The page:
And then chasing down the facilities, sometimes it takes a while to get an answer. The very same people who have to answer you that the names you’re giving them are genuine workers. You know extracting them, phone numbers and bank details, it can take a while and some of the board members get involved in that. But it’s mostly the Sterling One team. 

VA: What are some of the achievements of the initiative so far?

OS: The achievement is basically we are getting the money to the people. I’m very happy because sometimes the theory is different from practice but so far we’ve managed to satisfy ourselves. There are no big areas where we’ve got panic or worry about so we can face donors and say we’ve achieved this and that. That’s something that has pleased me as an achievement. 

Also, when you give the money, you realize that it’s supporting more than just the individual you’re giving it to. So that’s something worthwhile. 

VA: In light of the pandemic, Nigeria has gone from a full to partial lockdown amidst other measures aimed at cushioning its impact on the economy, what do you think we can all do individually and collectively to beat COVID-19?

OS: There’s a lot more we can do. We want to support the health workers because there’s no easing of anything for them. 

The other thing is to remind people that you’re going to dangerous environments and we have to do what we’ve been advised such as social distancing, wearing masks, taking care of hygiene with handwashing using soaps, and sanitizers. 

I’d add that people should still keep the mentality of avoiding unnecessary events and not try to travel too much and limit interacting with people physically to a minimum.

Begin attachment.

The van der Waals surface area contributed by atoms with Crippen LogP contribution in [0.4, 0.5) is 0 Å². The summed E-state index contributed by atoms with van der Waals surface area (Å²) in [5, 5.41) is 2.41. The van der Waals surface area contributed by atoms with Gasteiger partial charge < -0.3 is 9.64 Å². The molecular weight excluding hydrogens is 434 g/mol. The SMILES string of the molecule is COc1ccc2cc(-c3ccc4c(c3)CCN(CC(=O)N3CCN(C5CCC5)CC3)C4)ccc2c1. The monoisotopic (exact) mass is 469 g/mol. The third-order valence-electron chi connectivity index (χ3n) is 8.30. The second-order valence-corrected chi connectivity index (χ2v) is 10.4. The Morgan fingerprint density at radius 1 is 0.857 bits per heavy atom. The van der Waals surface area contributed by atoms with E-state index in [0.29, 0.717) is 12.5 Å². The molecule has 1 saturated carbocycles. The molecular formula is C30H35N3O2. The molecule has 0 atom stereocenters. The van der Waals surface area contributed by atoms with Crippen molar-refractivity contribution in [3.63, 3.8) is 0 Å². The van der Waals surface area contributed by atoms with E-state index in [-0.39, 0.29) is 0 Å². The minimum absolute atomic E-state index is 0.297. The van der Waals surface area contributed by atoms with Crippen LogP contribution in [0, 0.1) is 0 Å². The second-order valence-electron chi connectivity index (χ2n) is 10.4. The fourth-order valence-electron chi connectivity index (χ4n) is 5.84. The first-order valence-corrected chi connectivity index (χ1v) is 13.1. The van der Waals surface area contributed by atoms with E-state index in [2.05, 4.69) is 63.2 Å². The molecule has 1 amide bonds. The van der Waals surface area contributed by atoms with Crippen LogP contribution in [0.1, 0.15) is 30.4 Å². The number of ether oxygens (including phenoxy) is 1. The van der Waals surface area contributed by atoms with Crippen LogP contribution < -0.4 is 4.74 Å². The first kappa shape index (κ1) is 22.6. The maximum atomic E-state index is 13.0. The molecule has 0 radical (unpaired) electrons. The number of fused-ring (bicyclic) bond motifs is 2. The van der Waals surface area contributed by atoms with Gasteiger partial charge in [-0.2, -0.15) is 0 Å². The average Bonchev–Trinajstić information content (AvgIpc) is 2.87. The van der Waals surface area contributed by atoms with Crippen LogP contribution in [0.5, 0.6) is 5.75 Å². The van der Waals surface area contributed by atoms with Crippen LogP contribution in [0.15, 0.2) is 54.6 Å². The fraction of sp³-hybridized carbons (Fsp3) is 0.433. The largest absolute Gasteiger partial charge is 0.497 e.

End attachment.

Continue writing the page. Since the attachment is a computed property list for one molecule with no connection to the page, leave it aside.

Also, the virus is going to be with us for a while even by the time we have a vaccine. So that is another thing people can do, be socially responsible to protect yourself. Let’s try and educate ourselves, get information from reliable sources, talk to experts and people, read online, access credible sources online, and take responsible measures. 

VA: In your opinion, what are some of the other areas through which health workers in Nigeria can be supported?

OS: One thing that the Covid-19 pandemic has highlighted is obviously the inefficiencies in the health system. If you see a health system that’s a bit rocky then as soon as it’s strained or stretched, all the flaws that you didn’t even realize were so bad will come to light. 

Of course, one of the flaws is the terrible conditions many health workers have to endure. It’s not just Covid-19, that has only brought it to light, this has gone on for long. People understand that local government administrations are not paying even salaries they’ve agreed to pay. They’re behind by months. 

The pandemic has shown the value of health workers but it shouldn’t take a pandemic for people to realize the value of health workers. They’re in front lines at all times and all hours of the day and under all sorts of conditions. I think they need to be respected more and looked after better. 

The other thing that came to light is not just in terms of salaries, but work conditions. Lack of equipment, training, support, and poor working conditions. Our health system has been chronically underfunded.

We shouldn’t let this Covid-19 come and go and we all feel good and love our health workers for a brief period and we move on and forget. No, this has to have a lasting impact. Besides the fact that the private sector was needed to come in and help, it would be nice to think that the government is also doing its bit. The private sector will always chip in and the government can’t do everything but it should be up to a basic standard. 

For me, that lasting message should be don’t let Covid-19 go and our good feelings to the health workers go with it. They should stay and persist.